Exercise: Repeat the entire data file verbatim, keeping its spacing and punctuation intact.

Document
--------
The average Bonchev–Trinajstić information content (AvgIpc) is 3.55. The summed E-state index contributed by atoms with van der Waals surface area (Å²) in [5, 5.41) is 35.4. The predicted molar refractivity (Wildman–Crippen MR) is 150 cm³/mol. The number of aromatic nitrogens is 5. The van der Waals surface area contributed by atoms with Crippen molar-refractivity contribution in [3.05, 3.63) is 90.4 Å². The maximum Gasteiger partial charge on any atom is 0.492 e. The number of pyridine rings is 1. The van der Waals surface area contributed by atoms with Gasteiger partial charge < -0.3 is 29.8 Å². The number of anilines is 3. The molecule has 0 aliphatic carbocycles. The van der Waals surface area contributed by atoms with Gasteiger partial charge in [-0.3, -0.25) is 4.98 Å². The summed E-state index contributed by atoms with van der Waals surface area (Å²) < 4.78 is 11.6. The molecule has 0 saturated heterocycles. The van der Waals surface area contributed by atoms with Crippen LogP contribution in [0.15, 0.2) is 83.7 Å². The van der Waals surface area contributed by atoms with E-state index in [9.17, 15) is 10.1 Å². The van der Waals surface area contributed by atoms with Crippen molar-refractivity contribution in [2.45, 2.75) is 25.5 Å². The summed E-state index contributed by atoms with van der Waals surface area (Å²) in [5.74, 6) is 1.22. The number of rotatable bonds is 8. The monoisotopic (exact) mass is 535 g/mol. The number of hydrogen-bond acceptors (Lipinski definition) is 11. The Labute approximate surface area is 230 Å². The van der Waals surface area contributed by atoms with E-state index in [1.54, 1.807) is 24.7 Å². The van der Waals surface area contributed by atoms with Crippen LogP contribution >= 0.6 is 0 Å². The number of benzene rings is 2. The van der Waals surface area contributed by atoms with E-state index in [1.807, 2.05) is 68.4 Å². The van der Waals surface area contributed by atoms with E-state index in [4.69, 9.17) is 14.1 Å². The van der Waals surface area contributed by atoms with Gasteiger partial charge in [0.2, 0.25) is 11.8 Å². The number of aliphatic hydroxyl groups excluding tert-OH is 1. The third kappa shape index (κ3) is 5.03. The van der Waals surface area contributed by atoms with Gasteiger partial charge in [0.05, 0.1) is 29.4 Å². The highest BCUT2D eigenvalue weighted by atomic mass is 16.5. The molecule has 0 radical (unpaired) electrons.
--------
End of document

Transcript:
The average Bonchev–Trinajstić information content (AvgIpc) is 3.55. The summed E-state index contributed by atoms with van der Waals surface area (Å²) in [5, 5.41) is 35.4. The predicted molar refractivity (Wildman–Crippen MR) is 150 cm³/mol. The number of aromatic nitrogens is 5. The van der Waals surface area contributed by atoms with Crippen molar-refractivity contribution in [3.05, 3.63) is 90.4 Å². The maximum Gasteiger partial charge on any atom is 0.492 e. The number of pyridine rings is 1. The van der Waals surface area contributed by atoms with Gasteiger partial charge < -0.3 is 29.8 Å². The number of anilines is 3. The molecule has 0 aliphatic carbocycles. The van der Waals surface area contributed by atoms with Gasteiger partial charge in [-0.3, -0.25) is 4.98 Å². The summed E-state index contributed by atoms with van der Waals surface area (Å²) < 4.78 is 11.6. The molecule has 0 saturated heterocycles. The van der Waals surface area contributed by atoms with Crippen LogP contribution in [0.15, 0.2) is 83.7 Å². The van der Waals surface area contributed by atoms with E-state index in [9.17, 15) is 10.1 Å². The van der Waals surface area contributed by atoms with Crippen molar-refractivity contribution in [2.45, 2.75) is 25.5 Å². The summed E-state index contributed by atoms with van der Waals surface area (Å²) in [5.74, 6) is 1.22. The number of rotatable bonds is 8. The monoisotopic (exact) mass is 535 g/mol. The number of hydrogen-bond acceptors (Lipinski definition) is 11. The Labute approximate surface area is 230 Å². The van der Waals surface area contributed by atoms with E-state index in [1.54, 1.807) is 24.7 Å². The van der Waals surface area contributed by atoms with Crippen LogP contribution >= 0.6 is 0 Å². The number of benzene rings is 2. The van der Waals surface area contributed by atoms with E-state index in [1.807, 2.05) is 68.4 Å². The van der Waals surface area contributed by atoms with E-state index in [4.69, 9.17) is 14.1 Å². The van der Waals surface area contributed by atoms with Gasteiger partial charge in [0.2, 0.25) is 11.8 Å². The number of aliphatic hydroxyl groups excluding tert-OH is 1. The third kappa shape index (κ3) is 5.03. The van der Waals surface area contributed by atoms with Gasteiger partial charge in [0.05, 0.1) is 29.4 Å². The highest BCUT2D eigenvalue weighted by atomic mass is 16.5. The molecule has 0 radical (unpaired) electrons.